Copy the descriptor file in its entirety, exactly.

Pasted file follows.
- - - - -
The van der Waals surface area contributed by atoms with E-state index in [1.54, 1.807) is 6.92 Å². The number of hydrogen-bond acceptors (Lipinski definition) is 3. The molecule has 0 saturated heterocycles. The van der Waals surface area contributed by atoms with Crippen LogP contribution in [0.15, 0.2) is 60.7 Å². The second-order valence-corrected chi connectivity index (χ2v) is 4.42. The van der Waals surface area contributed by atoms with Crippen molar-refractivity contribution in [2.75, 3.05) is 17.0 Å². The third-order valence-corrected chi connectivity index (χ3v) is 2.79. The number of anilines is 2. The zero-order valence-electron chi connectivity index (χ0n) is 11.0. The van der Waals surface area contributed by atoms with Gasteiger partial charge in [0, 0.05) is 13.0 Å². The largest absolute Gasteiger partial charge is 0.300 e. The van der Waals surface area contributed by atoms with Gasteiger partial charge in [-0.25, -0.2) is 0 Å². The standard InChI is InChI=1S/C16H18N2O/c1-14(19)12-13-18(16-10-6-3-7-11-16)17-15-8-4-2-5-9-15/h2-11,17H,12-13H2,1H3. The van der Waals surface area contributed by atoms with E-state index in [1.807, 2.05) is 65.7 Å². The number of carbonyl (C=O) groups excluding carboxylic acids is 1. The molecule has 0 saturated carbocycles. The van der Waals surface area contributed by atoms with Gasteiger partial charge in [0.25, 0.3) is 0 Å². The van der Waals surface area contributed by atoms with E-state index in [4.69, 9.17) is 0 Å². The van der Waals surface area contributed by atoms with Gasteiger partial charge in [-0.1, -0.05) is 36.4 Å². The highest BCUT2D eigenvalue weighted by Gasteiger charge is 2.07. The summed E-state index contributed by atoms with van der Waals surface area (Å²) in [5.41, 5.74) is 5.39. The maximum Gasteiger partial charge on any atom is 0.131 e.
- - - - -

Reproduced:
The van der Waals surface area contributed by atoms with E-state index in [1.54, 1.807) is 6.92 Å². The number of hydrogen-bond acceptors (Lipinski definition) is 3. The molecule has 0 saturated heterocycles. The van der Waals surface area contributed by atoms with Crippen LogP contribution in [0.15, 0.2) is 60.7 Å². The second-order valence-corrected chi connectivity index (χ2v) is 4.42. The van der Waals surface area contributed by atoms with Crippen molar-refractivity contribution in [2.75, 3.05) is 17.0 Å². The third-order valence-corrected chi connectivity index (χ3v) is 2.79. The number of anilines is 2. The zero-order valence-electron chi connectivity index (χ0n) is 11.0. The van der Waals surface area contributed by atoms with Gasteiger partial charge in [0, 0.05) is 13.0 Å². The largest absolute Gasteiger partial charge is 0.300 e. The van der Waals surface area contributed by atoms with Gasteiger partial charge in [-0.25, -0.2) is 0 Å². The standard InChI is InChI=1S/C16H18N2O/c1-14(19)12-13-18(16-10-6-3-7-11-16)17-15-8-4-2-5-9-15/h2-11,17H,12-13H2,1H3. The van der Waals surface area contributed by atoms with E-state index in [1.807, 2.05) is 65.7 Å². The number of carbonyl (C=O) groups excluding carboxylic acids is 1. The molecule has 0 saturated carbocycles. The van der Waals surface area contributed by atoms with Gasteiger partial charge in [0.25, 0.3) is 0 Å². The van der Waals surface area contributed by atoms with E-state index in [4.69, 9.17) is 0 Å². The van der Waals surface area contributed by atoms with Gasteiger partial charge in [-0.1, -0.05) is 36.4 Å². The highest BCUT2D eigenvalue weighted by Gasteiger charge is 2.07. The summed E-state index contributed by atoms with van der Waals surface area (Å²) in [5.41, 5.74) is 5.39. The maximum Gasteiger partial charge on any atom is 0.131 e.